Thursday, April 05, 2012

Please Mr. Postman

After the President of the United States, Patrick R. Donahoe, the Postmaster General is the highest paid U.S. government official, earning $276,840. Not, I think, a lot of money for someone presiding over a doomed institution.

A couple of years ago I heard an interview on NPR with John Potter, the then-Postmaster General. Mr. Potter was talking at length about the glowing future of the Post Office, with revenue mostly derived from delivering those catalogues that no one reads anyway. I didn’t believe him. Now the Postal Service has announced that it lost $5.1 billion in the past year. Solution? Keep raising the cost of first class mail. England has the same problem, which they intend to solve in a similar fashion—1st class postage goes from 44p to 60p and 2nd from 37p to 50p. Do these guys take the same economics class?

Now I love receiving letters. I love writing letters. I have just ordered new paper from Paper Direct with blue flowers around the edge and on the envelope. My summer stationery. I use different designs for different seasons, though I admit I have to type these days. When I first left England you can imagine how eagerly I checked my mailbox every day.  And I still do, but let me tell you, Mr. Donohoe, if God didn’t want me to send e-mail, he wouldn’t have given me ten fingers. It is getting more and more convenient to pay bills on-line and even though I get those heavy catalogs in the mail, I very rarely look at them when I can see the same merchandise on my screen.

Which brings me to the real subject of this post—the legacy we received some time ago from Ernie’s brother. Postage stamps. Starting in the early sixties, their mother began collecting stamps. Sheets of them. I think she started getting serious with the issue of JFK commemoratives. I don’t think she was super interested in the space program, but she couldn’t avoid the many designs and denominations. I suspect that every time a new stamp was issued she went down to the Post Office and bought a sheet or two and often a plate block too.  Sometime later Bob began his stamp collection, collecting in a similar fashion, so it seemed logical that on the death of their mother, Bob received all the stamps. Over the years he added to it and it looked like parishioners, at a loss for what to give him for Christmas or his birthday, contributed more sheets to the cache. When he died the collection was enormous. Only one set had any value. The rest were worth merely their face value. Bob’s three siblings took an approximate third each and I gave part of our share to our five children.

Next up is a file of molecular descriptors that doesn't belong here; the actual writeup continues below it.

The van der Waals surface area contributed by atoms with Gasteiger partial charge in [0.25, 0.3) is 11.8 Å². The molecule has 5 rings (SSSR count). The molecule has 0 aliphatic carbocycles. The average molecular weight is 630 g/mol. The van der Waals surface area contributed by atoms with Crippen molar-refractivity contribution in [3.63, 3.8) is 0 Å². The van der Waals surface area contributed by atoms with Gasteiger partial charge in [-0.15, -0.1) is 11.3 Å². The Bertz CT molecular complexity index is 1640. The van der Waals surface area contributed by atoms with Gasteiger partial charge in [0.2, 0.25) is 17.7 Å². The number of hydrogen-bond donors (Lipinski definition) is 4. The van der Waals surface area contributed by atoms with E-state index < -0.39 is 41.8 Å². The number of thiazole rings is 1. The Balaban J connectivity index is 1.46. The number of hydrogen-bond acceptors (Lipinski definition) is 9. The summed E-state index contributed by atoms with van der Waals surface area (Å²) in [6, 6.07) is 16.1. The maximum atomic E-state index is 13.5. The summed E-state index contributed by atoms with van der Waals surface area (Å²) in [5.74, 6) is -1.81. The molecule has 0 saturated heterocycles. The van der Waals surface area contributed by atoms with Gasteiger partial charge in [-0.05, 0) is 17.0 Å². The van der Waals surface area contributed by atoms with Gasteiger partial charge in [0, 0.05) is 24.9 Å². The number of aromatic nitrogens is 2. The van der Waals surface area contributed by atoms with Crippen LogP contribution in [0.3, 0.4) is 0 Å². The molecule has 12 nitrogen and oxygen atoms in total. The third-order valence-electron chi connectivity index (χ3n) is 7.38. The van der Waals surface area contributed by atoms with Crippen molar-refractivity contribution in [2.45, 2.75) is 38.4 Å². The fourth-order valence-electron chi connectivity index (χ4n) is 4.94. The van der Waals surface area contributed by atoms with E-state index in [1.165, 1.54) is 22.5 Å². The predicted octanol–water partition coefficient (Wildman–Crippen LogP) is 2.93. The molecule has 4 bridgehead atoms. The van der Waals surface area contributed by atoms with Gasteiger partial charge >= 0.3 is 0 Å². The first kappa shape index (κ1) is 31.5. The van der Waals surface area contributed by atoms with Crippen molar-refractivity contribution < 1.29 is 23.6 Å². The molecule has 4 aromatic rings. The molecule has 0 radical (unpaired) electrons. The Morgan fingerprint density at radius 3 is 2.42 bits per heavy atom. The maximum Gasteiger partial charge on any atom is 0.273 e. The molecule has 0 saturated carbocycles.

The rest I used, and for the past year we have not bought any stamps, except for Christmas ones, though we inherited many of those too. The experience has been great for honing my arithmetic skills as I figured out which sum of denominations amounted to first class postage. It has probably made us very unpopular with whoever has the job of making sure each letter has sufficient postage. The job is getting harder now, since we have used most of the larger denominations. I have about ten sheets of 3¢ stamps and they only work with large envelopes.

But don’t worry, Mr. Donohoe. I will do my part. I will continue to write “real” letters, and you can rest assured I will watch out the window around noon each day, singing quietly.

1 comment:

Maggie May said...

I also love writing and receiving handwritten letters but I think that we are in the minority now and very soon everyone will be priced out of posting anything. It is a great pity.
It is fascinating to look through stamp collections. You have some fine ones.
Glad you are back on line.
Maggie X

Nuts in May